25 Nov 0
The Chancellor of the Exchequer, Philip Hammond MP, has set out his first (and last) Autumn Statement, unveiling a number of immediate investments intended to create ‘an economy that works for everyone’. The Autumn Statement is an update on the Government’s plans for the economy based on the latest forecasts from the Office for Budget Responsibility and sets out the Government taxation and spending plans.
The Statement had little impact on energy markets however there were some pledges to note. The cap on the Carbon Price Support rates of £18t/CO2 will remain, uprated with inflation to 2020. In addition, the Government will set out the future of the Levy Control Framework in Budget 2017 and has restated its commitment to decarbonising the economy while limiting costs to consumers. There will also be a Green Paper published in the spring of 2017 that will examine the retail energy markets to ascertain how developments can make these more fair for consumers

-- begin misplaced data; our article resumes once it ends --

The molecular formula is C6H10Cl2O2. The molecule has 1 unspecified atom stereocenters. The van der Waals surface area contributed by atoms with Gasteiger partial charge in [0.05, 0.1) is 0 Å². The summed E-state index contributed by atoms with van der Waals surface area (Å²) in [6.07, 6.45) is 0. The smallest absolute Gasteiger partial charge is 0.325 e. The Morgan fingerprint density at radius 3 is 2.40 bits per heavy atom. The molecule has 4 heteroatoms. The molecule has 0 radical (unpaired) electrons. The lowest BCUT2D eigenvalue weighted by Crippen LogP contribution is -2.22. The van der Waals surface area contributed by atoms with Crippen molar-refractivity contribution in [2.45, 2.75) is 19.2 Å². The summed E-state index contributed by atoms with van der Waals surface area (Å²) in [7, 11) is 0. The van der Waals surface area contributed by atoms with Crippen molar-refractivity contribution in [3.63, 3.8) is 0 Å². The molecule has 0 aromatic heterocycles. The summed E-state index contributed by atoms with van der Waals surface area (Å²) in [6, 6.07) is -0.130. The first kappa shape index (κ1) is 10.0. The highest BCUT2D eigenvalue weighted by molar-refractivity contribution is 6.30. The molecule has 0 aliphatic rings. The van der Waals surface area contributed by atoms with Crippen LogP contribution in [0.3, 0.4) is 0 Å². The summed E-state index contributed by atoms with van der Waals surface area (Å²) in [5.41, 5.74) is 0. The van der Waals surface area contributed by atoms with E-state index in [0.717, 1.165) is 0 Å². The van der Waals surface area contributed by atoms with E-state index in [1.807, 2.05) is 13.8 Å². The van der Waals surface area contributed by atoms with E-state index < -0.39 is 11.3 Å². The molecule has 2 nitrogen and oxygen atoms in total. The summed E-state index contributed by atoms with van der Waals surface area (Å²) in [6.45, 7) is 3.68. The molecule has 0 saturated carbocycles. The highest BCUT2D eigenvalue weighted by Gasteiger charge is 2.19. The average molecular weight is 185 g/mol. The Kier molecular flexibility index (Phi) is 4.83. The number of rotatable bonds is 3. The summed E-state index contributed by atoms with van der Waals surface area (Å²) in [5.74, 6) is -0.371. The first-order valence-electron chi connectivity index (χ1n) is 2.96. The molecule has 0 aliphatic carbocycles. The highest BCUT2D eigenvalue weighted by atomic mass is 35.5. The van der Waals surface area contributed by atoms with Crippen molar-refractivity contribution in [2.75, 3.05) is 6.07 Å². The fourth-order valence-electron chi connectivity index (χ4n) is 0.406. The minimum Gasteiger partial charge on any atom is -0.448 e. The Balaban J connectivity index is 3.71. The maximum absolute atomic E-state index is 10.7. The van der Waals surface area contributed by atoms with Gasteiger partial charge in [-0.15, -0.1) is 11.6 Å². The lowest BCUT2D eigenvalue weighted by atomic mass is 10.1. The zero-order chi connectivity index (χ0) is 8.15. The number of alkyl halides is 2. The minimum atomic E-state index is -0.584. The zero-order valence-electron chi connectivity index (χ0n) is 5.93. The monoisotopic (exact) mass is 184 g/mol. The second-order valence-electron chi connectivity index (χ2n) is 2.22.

Although climate campaigners will welcome investment in low emission vehicles and the news that the carbon price cap will be maintained, the Autumn Statement notably did not mention climate change. The Government is apparently failing to deliver the spending commitments and policies necessary to meet the UK’s current carbon targets and the commitments made in the Paris Agreement at this time. The UK has been identified as having the second-highest number of deaths from NO2 pollution in Europe and concerns are continually being raised on the effectiveness of the government policies aimed at improving the impact that the UK has on the environment. It is therefore disappointing that Philip Hammond has not taken this opportunity to address these matters more effectively. With two budgets scheduled for 2017 (due to the decision to scrap the autumn statement in favour of the annual budget announcement taking place at this time) is it too optimistic to hope that the Government will take action to meet the requirements of the COP21 Agreement that was officially ratified by the UK only days before the latest budget announcement? One can hope but can only wait and see.